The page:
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Bill Ryder-Jones - If…

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Artist: Bill Ryder-Jones

Album: If…

Label: Domino

Review date: Jan. 9, 2012

Formerly the lead axe man for the Coral (the once much hyped British rock band of sea-shanties and addictive pop melodies, for those who have forgotten), Bill Ryder-Jones recently set off on his own to make largely instrumental, atmospheric music of the kind appropriate for films scores. Ryder-Jones has followed his pleasant EP, A Leave Taking Soundtrack, with a full-length LP entitled If…, which his promotional material indicates he composed to pair with Italo Calvino’s late-20th century novel If on a Winter’s Night a Traveler. To what extent If… corresponds to its literary inspiration is a question this listener (but not reader) is unprepared to answer. But the refined, rarely overbearing melancholy and the scattered bits of narrative-like melodic and harmonic development strewn throughout If… make it worthy in its own right, however well it may advertise its source work.

Ryder-Jones’s second life in the film score genre finds him drawing heavily upon piano and chamber style strings. Some of the compositions become dense without much hesitation. “The Reader (Malbork),” for instance, promptly offers waves of strings that eventually float above an undercurrent of looping piano riffs. Other pieces stretch out spaciously. A clean and slow but subtly varied piano number, “Leaning (Star of Sweden)” recalls Erik Satie, Harold Budd and ambient Brian Eno. Most often, the compositions of If… begin quietly and sparsely and crescendo to controlled climaxes of interwoven melodies and countermelodies. On the closing “Some Absolute End (The End),” Ryder-Jones plays variations on a piano theme for about four and half minutes before he seizes on a riff to repeat until the end, with only minor adjustments to its atmospheric adornments.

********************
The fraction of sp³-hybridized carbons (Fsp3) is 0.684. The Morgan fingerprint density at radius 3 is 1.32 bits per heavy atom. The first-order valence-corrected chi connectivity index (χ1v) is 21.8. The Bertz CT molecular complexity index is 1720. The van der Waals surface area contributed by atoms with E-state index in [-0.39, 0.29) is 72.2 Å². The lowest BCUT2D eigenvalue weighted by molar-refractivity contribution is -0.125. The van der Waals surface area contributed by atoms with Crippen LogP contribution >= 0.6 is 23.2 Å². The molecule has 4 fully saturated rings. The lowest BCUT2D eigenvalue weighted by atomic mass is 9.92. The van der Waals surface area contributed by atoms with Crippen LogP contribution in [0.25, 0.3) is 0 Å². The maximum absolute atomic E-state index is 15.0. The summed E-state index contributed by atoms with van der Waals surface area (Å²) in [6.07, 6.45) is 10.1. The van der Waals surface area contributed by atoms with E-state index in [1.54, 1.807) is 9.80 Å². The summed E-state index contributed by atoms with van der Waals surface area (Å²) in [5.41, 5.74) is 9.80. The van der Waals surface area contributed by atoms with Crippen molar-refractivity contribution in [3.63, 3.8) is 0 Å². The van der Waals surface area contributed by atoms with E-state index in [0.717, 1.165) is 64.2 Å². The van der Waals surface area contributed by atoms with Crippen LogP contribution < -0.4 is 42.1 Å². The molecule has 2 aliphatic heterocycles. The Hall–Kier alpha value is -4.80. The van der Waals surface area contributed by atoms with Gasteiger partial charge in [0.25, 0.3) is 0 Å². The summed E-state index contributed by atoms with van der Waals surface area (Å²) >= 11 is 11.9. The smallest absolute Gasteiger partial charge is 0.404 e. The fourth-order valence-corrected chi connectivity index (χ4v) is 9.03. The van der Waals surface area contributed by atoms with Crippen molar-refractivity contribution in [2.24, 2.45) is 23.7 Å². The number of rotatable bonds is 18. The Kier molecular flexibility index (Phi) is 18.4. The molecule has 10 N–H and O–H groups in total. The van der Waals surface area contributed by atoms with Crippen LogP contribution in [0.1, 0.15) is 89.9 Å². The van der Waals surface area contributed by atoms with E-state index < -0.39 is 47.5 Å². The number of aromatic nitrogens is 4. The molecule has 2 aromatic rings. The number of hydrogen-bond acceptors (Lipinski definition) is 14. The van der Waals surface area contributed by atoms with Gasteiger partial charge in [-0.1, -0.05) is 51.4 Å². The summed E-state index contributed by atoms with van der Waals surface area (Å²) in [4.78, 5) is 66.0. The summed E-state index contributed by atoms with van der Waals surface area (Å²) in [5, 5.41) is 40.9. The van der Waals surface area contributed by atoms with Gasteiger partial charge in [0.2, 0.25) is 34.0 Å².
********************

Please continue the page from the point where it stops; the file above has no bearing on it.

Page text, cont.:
Here and there, Ryder-Jones sprinkles elements of ordinary pop-rock composition into his arrangements. He adds a few lines for voice to “By the Church of Appolonia,” and the beginning of “Leaning (Star of Sweden)” — though mostly for their timbre it seems. “Le Grande Disordre” is even a straight-ahead “song” — albeit only a low-key, hushed ballad for acoustic guitar. And “Enlace” propels itself forward with emphatic toms and detours by changing time signatures for a yelping electric guitar solo. Far from being liabilities, such disparate moments help define If… for the better: as a work that frolics in different directions without losing control or coherence.

By Benjamin Ewing

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